Franzen Farms, Chris Franzen

Breeds Available: Standard Bronze, Broad Breasted White, Bourbon Red (Heritage Breed)
Weight Range: ~
Price per lb.: $4.00 – $6.00/lb
Deposit required: Yes
Pick-up location: At the farm ONLY, weekend before Thanksgiving
Location of farm: 18232 W. Ballou Rd, Wilmington, IL, 60481
Phone: 815-405-2713
Farm E-mail:
Farmer comments: We are a small family owned farm located in Wilmington, IL. We raise Heritage Bourbon Red, Heritage Standard Bronze and Big Breasted White Turkeys. Our heritage turkeys are listed in the Ark of Taste and are NPIP certified. All of our birds are pasture raised with plenty of oom to roam and graze on grasses, alfalfa, and bugs. Baby day old poults (chicks) are available in the spring if you wish to raise your own or enjoy a Franzen Fresh Heritage Turkey for your Thanksgiving or Christmas dinner this year. We also raise Ringneck and Melanistic pheasants. Don’t wait until the last minute to reserve your birds. Call Chris at (815) 405-2713 to reserve now!

Hasselmann Family Farm, Scott & Nena Hasselmann

Meats Available: Turkey, pork, beef, lamb, ham roasts, chicken
Deposit required: No
Pick-up locations:  Palatine farmers market 
Pick-up dates: Saturday November 21st.
On-farm pickup? Yes
Location of farm: 23706 Harmony Rd., Marengo, IL 60152
Phone:  815 572 4833
Farmer comments: All our produce and livestock are raised outdoors on pasture, in harmony with the natural environment.

Mint Creek Farm, Harry, Gwen, Jonathan, & Raya Carr

Breeds Available: Black Spanish, Broad-breasted Bronze, & Broad-breasted White
Weight Range: Small (7-12lbs), Medium (12-17lbs), Large (17-21lbs)
Price per lb.: $7/lb for black$7/lb for bronze, & $6/lb for white
Deposit required: yes
Pickup Locations:  10 Chicago pickup locations available.  Click here for the full list.
Location of farm: 1693 E 3800 N. Road, Stelle, IL
Other Meats Available: Organic pasture-raised lamb, goat, beef, pork, duck, turkey, chicken, eggs, and meat & dairy CSA shares
Phone: 815-953-5682
Farmer comments: 
This holiday season we are raising two heritage breeds of turkeys, the black & the bronze, as well as classic white turkeys. We recommend trying the Black Aztec (Spanish) breed of turkey, as it is the most heritage breed on the market today. These black turkeys were first domesticated by the Aztecs! Black Aztec birds are a joy to raise, and very good at pasture foraging, with rich, buttery tasting, and balanced, full-flavor meat. Note that the bird is smaller than conventional, so you may need two instead of one. Try one or two black Aztec birds this Thanksgiving to help keep this heritage breed on the map as still raised in the Midwest!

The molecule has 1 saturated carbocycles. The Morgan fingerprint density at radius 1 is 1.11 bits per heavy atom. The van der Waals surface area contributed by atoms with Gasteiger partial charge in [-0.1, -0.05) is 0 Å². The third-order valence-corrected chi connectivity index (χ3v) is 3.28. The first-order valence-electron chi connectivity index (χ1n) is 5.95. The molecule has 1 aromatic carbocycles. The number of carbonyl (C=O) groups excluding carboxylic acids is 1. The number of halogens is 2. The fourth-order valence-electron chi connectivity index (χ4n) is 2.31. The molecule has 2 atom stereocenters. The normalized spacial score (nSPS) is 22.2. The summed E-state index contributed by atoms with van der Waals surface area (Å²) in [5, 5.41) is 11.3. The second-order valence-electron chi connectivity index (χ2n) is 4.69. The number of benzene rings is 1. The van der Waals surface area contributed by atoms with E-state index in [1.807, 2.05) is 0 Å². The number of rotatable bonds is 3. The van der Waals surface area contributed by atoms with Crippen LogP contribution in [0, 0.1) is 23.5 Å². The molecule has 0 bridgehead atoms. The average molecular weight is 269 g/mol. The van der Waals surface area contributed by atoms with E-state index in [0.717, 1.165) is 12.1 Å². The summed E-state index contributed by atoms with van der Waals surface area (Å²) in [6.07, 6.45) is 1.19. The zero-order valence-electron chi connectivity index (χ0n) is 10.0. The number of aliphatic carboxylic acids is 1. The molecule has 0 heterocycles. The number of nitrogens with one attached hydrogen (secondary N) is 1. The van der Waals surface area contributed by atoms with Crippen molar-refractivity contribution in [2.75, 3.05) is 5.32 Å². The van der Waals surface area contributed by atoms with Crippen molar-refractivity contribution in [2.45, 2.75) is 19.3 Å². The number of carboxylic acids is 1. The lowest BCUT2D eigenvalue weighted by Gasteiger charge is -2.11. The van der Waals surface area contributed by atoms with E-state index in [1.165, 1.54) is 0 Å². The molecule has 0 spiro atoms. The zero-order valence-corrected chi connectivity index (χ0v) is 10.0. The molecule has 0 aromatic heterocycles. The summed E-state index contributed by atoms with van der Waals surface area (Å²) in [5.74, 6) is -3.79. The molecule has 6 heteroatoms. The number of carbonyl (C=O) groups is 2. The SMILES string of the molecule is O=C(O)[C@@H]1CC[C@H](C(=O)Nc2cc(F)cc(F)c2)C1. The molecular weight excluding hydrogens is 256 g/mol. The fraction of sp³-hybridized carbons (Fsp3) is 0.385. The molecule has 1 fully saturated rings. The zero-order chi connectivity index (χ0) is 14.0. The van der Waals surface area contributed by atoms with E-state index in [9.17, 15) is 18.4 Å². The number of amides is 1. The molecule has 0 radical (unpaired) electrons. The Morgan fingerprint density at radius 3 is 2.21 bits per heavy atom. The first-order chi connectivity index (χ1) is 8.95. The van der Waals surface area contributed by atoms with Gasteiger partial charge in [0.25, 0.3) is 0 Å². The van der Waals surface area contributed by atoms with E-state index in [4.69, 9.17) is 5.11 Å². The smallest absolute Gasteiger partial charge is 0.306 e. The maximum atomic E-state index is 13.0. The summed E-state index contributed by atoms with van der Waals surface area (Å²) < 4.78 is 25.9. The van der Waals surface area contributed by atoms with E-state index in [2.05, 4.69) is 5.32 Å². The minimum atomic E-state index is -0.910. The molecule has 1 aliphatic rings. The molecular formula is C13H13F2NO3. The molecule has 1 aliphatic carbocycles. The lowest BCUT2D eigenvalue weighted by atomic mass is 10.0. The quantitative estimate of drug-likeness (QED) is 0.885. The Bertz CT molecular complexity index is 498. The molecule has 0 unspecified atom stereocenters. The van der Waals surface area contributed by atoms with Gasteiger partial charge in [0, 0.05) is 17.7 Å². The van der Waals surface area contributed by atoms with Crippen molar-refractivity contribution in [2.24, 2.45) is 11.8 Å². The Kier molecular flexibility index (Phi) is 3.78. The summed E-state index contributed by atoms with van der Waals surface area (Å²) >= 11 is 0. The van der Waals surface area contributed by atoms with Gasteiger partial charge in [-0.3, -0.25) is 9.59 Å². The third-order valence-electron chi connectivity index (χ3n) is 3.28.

That being said, all of our turkeys, black, bronze, and white are raised very differently than conventional birds. No matter which breed of ours you choose it will help support humanely raised turkeys! The birds are moved every few days from paddock to paddock of fresh grass and legume pastures with Certified-Organic, non-GMO, small-batch-mixed, soyfree grain supplement. This lush pasture in addition to the highest quality, purest feed supplements result in an unparalleled turkey: both the turkey’s flavor and the health benefits gained by the bird, farm ecosystem, and consumer are huge.

Nature’s Choice Farm, Eric & Samantha Sexton

Breeds Available: Broad-breasted White
Weight Range: 16 – 22 lbs
Price per lb.: $5.00
Other products available: Grass-fed beef, pasture raised pork, chicken, eggs. Also a year-round meat & egg CSA
Deposit required: Yes. Can purchase directly on the farm website. 
Pick-up locations: Frankfort, IL, and Bolingbrook, IL
Pick-up dates: Delivery dates are still to be determined.
On-farm pickup? Yes
Location of farm: Grant Park, IL
Phone: 815-472-2934
Farmer comments: We believe animals should be raised naturally on green pasture with plenty of open space. Our turkeys roam the entire farm along with pigs, chickens, and cattle. Our beef is completely grass-fed, and we do not feed hormones or antibiotics to any of our livestock.

Organic Pastures, Marilyn & Larry Wettstein

Breeds Available: Broad-breasted Bronze
Weight Range: 10 – 22 lbs
Price per lb.: $4.39
Deposit required: no
Pick-up locations: Nov 21, Immanuel Lutheran Church, Evanston, corner of Sherman & Lake, 8am – 1pm
On-farm pickup? Yes
Location of farm: 669 County Road 1800E, Eureka, IL 61530
Other meats available: Lamb, beef, pork, chicken,  & eggs, all certified organic
Phone: 309-467-6006
Farmer comments: We are a small family farm that has been certified organic since 1997. Our turkeys are organic with plenty of pasture for open grazing. They are in a shelter at night, and during the day they peck and scratch as they please.

We farm 250 tillable acres and 250 pasture/timber acres, all organically certified. We rotate a variety of field crops including corn, soybeans, oats, flax, wheat, sunflower, vetch, rye, alfalfa, and clovers, and also raise organic beef, pork, chicken, turkeys, and laying hens. We truly believe that as stewards of the soil, it is our responsibility to provide the healthiest food possible.

Painted Rock Farms, LLC

Breeds Available: Bronze breasted
Weight Range:12-20

Price per lb.: $4.95/#
Deposit required: no
Pick-up locations/dates: TBD home delivery for $10.

On-farm pickup? No
Other meats available: all proteins
Location of farm:
 We are a farm collective. We are mostly around central Wisconsin.

Farmer comments: Painted Rock Farms is a small-medium farm collective in Wisconsin.  70% of our farmers are women. We raise pasture heritage proteins for your plate. :)

Plain View Turkey Farm, Dan Schmucker